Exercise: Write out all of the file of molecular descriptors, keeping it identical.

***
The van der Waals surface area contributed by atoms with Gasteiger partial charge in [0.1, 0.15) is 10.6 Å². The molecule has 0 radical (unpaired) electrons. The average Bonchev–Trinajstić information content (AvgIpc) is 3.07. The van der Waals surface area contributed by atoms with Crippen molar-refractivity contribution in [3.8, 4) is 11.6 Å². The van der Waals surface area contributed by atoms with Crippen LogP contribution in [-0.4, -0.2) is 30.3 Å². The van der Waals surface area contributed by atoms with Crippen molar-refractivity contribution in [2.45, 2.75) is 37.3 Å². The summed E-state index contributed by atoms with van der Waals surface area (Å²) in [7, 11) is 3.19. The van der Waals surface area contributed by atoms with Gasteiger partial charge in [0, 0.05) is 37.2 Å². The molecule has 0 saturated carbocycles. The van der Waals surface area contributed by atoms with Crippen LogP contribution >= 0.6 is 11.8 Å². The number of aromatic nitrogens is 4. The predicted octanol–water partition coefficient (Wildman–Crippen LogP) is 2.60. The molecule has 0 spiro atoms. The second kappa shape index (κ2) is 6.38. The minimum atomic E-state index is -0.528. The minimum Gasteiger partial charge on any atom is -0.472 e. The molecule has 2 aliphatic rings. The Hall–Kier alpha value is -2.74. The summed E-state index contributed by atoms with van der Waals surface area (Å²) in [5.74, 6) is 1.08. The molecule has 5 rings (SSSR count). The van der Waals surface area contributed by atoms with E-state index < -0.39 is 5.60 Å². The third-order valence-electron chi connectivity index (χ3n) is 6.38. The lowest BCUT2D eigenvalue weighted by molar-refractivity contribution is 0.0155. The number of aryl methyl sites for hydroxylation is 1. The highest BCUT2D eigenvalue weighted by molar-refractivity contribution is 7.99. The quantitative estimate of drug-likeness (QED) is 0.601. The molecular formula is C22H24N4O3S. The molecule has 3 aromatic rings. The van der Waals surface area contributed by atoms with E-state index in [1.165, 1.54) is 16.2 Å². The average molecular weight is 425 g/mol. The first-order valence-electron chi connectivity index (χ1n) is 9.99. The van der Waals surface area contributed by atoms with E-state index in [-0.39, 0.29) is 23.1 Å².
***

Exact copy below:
The van der Waals surface area contributed by atoms with Gasteiger partial charge in [0.1, 0.15) is 10.6 Å². The molecule has 0 radical (unpaired) electrons. The average Bonchev–Trinajstić information content (AvgIpc) is 3.07. The van der Waals surface area contributed by atoms with Crippen molar-refractivity contribution in [3.8, 4) is 11.6 Å². The van der Waals surface area contributed by atoms with Crippen LogP contribution in [-0.4, -0.2) is 30.3 Å². The van der Waals surface area contributed by atoms with Crippen molar-refractivity contribution in [2.45, 2.75) is 37.3 Å². The summed E-state index contributed by atoms with van der Waals surface area (Å²) in [7, 11) is 3.19. The van der Waals surface area contributed by atoms with Gasteiger partial charge in [0, 0.05) is 37.2 Å². The molecule has 0 saturated carbocycles. The van der Waals surface area contributed by atoms with Crippen LogP contribution >= 0.6 is 11.8 Å². The number of aromatic nitrogens is 4. The predicted octanol–water partition coefficient (Wildman–Crippen LogP) is 2.60. The molecule has 0 spiro atoms. The second kappa shape index (κ2) is 6.38. The minimum atomic E-state index is -0.528. The minimum Gasteiger partial charge on any atom is -0.472 e. The molecule has 2 aliphatic rings. The Hall–Kier alpha value is -2.74. The summed E-state index contributed by atoms with van der Waals surface area (Å²) in [5.74, 6) is 1.08. The molecule has 5 rings (SSSR count). The van der Waals surface area contributed by atoms with E-state index < -0.39 is 5.60 Å². The third-order valence-electron chi connectivity index (χ3n) is 6.38. The lowest BCUT2D eigenvalue weighted by molar-refractivity contribution is 0.0155. The number of aryl methyl sites for hydroxylation is 1. The highest BCUT2D eigenvalue weighted by molar-refractivity contribution is 7.99. The quantitative estimate of drug-likeness (QED) is 0.601. The molecular formula is C22H24N4O3S. The molecule has 3 aromatic rings. The van der Waals surface area contributed by atoms with E-state index in [1.165, 1.54) is 16.2 Å². The average molecular weight is 425 g/mol. The first-order valence-electron chi connectivity index (χ1n) is 9.99. The van der Waals surface area contributed by atoms with E-state index in [-0.39, 0.29) is 23.1 Å².